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4 REVIEWOFRELEVANTPLANS,POLICIESANDPROGRAMMES
4.1 INTRODUCTION
ThischapterfollowsonfromtheoverviewoftheRWMPprovidedinChapter3withtheobjectiveof
settingouthowtheRWMPinteractswithotherrelevantplansandprogrammesandenvironmental
protectionobjectives.Thediscussionhasfocusedonenvironmentalandwasteplans/programmes/
policyandlegislation,andtheirrelationshipandinfluenceontheRWMP.
4.2 METHODOLOGY
AsdocumentedintheSEADirectivethepurposeofSEAis“toprovideforahighlevelofprotectionof
the environment and to contribute to the integration of environmental considerations in the
preparation and adoption of plans and programmes with a view to promoting sustainable
development”. Therefore it is imperative that environmental considerations are documented and
taken into account in the development of this RWMP. In order to do this the environmental
protection objectives from relevant key plans, programmes, policy and legislation must be first
identifiedandthenexploredinrelationtotheRWMP.
The SEA Directive also states in Article 5(1) of Annex 1, that the environmental assessment must
identify “the environmental protection objectives, established at International, European Union or
national level, which are relevant to the plan or programme, or modification to the plan or
programme, and the way those objectives and any environmental considerations have been taken
intoaccountduringitspreparation”.ThereforethemainobjectivesoftheRWMPmustbeoutlined
alongwiththe“relationshipwithotherrelevantplansorprogrammes”.
In order to undertake these specific tasks, this chapter has taken consideration of the plan/
programme/ policy and legislative framework within which the RWMP has been developed. The
RWMPisaregionaldocumentandthereforethereviewhasfocusedonrelevantNational,European
and International frameworks. As part of the review process, a comprehensive list of plans and
programmesrelevanttowastemanagementwasdocumentedandanidenticaltaskwasundertaken
forpolicyandlegislation,whichisoutlinedinAppendixAofthisreport.Itisnotanexhaustivelist
but rather is focused on those considered key to the RWMP and takes on board comments made
duringtheSEAscopingstage.
Sections 4.3 and Section 4.4 have explored the relationships between the RWMP and relevant
environmentalprotectionobjectivesbearinginmindtwoquestions:
ƒ
ƒ
Does the RWMP contribute to the fulfilment of environmental protection objectives
setinotherPlans/Programmes/Policy/Legislation?and;
To what degree are the environmental protection objectives set in these other
Plans/Programmes/Policy/LegislationimpactedbytheRWMP?
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4.3 RELEVANTPLANSANDPROGRAMMES
Part 1, Chapter 2 of the RWMP outlines the hierarchy of strategic frameworks and plans that
governs planning and development. In line with this, Table 41 identifies the hierarchy of relevant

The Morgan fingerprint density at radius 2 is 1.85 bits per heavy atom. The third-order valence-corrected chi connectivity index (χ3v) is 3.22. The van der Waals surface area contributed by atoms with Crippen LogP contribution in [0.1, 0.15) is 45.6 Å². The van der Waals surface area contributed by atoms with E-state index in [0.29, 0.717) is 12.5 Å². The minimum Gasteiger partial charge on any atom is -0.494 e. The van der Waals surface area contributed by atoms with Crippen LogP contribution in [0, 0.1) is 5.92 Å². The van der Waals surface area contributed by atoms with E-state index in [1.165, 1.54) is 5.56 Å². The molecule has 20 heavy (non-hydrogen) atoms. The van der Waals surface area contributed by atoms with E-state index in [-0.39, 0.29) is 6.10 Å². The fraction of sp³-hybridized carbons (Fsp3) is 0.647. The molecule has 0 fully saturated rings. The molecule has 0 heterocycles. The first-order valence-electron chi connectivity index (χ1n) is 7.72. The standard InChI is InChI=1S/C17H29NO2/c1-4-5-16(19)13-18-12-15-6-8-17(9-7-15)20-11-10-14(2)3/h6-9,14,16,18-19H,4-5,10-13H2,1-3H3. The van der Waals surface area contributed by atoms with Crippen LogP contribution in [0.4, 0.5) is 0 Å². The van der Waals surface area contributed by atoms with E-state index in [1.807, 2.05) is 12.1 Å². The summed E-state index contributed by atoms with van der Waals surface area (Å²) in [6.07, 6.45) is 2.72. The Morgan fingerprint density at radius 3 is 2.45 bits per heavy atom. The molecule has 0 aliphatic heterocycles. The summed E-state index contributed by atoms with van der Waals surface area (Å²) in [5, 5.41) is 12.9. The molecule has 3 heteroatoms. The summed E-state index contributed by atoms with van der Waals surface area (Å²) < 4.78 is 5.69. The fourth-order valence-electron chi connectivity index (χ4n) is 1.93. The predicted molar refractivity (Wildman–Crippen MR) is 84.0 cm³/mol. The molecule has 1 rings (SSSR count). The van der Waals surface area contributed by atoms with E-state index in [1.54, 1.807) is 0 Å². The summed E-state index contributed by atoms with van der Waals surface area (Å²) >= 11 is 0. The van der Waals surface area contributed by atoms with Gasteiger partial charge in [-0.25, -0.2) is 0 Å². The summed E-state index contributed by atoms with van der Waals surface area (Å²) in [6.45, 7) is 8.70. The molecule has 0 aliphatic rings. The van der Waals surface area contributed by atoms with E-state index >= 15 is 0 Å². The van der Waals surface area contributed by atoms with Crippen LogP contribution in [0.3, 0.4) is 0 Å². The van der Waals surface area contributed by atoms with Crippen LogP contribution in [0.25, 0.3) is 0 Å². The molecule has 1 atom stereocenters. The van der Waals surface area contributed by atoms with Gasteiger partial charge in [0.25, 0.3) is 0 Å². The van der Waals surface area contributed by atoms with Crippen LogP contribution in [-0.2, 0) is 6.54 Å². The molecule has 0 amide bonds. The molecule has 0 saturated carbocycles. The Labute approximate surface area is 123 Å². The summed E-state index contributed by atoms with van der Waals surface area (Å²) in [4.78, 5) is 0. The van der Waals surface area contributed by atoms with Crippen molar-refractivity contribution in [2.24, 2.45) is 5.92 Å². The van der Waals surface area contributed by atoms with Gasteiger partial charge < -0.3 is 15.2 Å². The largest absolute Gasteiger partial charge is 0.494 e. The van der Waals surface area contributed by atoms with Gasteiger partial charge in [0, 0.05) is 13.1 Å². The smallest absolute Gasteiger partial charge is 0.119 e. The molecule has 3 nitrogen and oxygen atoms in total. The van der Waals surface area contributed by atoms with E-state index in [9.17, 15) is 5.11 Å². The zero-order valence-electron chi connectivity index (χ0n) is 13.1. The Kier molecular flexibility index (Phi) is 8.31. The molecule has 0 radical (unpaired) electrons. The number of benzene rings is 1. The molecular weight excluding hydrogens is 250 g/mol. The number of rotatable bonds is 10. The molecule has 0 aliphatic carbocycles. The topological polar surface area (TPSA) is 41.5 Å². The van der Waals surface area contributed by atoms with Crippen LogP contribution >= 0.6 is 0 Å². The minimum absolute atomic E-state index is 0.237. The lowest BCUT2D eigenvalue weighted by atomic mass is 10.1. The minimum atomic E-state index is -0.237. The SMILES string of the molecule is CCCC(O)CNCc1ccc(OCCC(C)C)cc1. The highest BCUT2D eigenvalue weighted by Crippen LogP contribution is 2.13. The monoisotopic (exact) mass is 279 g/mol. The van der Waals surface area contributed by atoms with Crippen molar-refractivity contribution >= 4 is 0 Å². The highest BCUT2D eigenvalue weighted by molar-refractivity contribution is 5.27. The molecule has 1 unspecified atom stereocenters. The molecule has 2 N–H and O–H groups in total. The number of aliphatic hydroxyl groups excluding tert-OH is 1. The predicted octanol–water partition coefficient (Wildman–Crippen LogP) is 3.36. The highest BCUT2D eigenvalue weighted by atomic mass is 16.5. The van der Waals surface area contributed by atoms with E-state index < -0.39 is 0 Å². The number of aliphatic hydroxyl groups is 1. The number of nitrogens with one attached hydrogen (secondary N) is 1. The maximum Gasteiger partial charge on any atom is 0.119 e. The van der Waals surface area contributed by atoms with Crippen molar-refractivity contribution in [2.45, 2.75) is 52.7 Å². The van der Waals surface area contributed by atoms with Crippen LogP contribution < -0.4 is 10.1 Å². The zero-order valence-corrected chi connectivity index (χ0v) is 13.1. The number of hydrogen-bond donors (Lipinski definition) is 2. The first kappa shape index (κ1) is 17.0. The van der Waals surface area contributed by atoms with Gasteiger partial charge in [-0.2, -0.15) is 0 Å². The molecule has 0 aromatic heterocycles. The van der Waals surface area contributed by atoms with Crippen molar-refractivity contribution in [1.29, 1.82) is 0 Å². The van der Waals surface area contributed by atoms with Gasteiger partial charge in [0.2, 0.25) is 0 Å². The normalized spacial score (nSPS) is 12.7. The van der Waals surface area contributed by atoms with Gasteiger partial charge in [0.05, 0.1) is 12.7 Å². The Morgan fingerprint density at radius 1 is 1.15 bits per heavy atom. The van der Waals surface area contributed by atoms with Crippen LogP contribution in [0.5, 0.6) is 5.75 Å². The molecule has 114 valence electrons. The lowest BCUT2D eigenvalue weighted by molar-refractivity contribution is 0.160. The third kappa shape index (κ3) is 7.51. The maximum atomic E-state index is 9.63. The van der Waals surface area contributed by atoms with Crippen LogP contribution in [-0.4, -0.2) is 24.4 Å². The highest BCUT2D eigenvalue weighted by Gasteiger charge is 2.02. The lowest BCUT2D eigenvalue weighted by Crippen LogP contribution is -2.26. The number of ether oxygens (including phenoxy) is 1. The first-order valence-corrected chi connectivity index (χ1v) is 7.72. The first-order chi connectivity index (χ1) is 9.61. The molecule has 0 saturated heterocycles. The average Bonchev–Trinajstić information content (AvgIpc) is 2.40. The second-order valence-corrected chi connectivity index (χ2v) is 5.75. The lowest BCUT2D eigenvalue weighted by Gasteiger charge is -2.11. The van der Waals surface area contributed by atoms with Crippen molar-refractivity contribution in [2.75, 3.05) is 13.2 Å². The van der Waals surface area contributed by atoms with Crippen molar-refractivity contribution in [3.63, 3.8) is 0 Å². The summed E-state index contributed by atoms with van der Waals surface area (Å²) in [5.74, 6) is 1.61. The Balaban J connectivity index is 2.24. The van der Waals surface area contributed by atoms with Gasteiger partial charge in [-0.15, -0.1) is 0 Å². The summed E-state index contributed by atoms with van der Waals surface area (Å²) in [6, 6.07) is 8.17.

plansandprogrammesandthepositionoftheSouthernRWMPwithinthehierarchy.
European
Table41KeyRelevantPlansandProgrammes
SeventhEnvironmentalActionProgramme
RoadmaptoaResourceEfficientEurope
NationalSpatialStrategy(20022020)
NationalLevel
OurSustainableFuture:AFrameworkforSustainableDevelopmentinIreland(2012)
NationalBiodiversityPlan(20112016)andNPWSConservationPlansforSACsandSPAs
NationalClimateChangeStrategy(2007–2012)
HeritagePlansandFrameworkandPrinciplesfortheProtectionofArchaeologicalHeritage
NationalHazardousWasteManagementPlan20142020
NationalWastePreventionProgramme
RegionalLevel
SludgeManagementPlan(underdevelopment)
RegionalPlanningGuidelines
SouthernRegionalWasteManagementPlan
RiverBasinManagementPlans(20092014)
CatchmentFloodRiskAssessmentandManagementPlans
4.4 RELEVANTPOLICYANDLEGISLATION
The RWMP interacts with environmental protection objectives established at international,
EuropeanandNationallevel,theextentofwhichisoutlinedinTable42.
Table42KeyRelevantPolicyandLegislation
SEADirective(2001/42/EC)
EIADirective(2014/52/EC)
European
EUHabitatsDirective(92/43/EC)
ConservationofWildBirdsDirective(2009/147/ECcodified)
EnvironmentalLiabilitiesDirective(2004/35/CE)
WasteFrameworkDirective(2008/98/EC)
WaterFrameworkDirective(2000/60/EC)
FloodsDirective(2007/60/EC)
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IndustrialEmissionsDirective(2010/75/EU)
EU202020Agreement
EnvironmentalAssessmentofCertainPlansandProgrammesRegulationsS.I.435/2004
National
BirdsandHabitatsRegulationsS.I.477/2011(asamended)
Planning and Development Act (as amended) and Planning and Development Regulations S.I.
600/2001(asamended)
WasteManagementAct1996
EnvironmentalLiabilityRegulationsS.I.547/2008
IndustrialEmissionsRegulationsS.I.138/2013
4.5 RELATIONSHIPOFWASTEPLANANDOTHERPLANS/PROGRAMMES/
POLICY
TheRWMPsitsinahierarchyofdocumentsdealingwiththeissuesofwastemanagementinIreland.
AtthetopofthehierarchyistheEuropeanWasteFrameworkDirective(2008/98/EC)whichprovides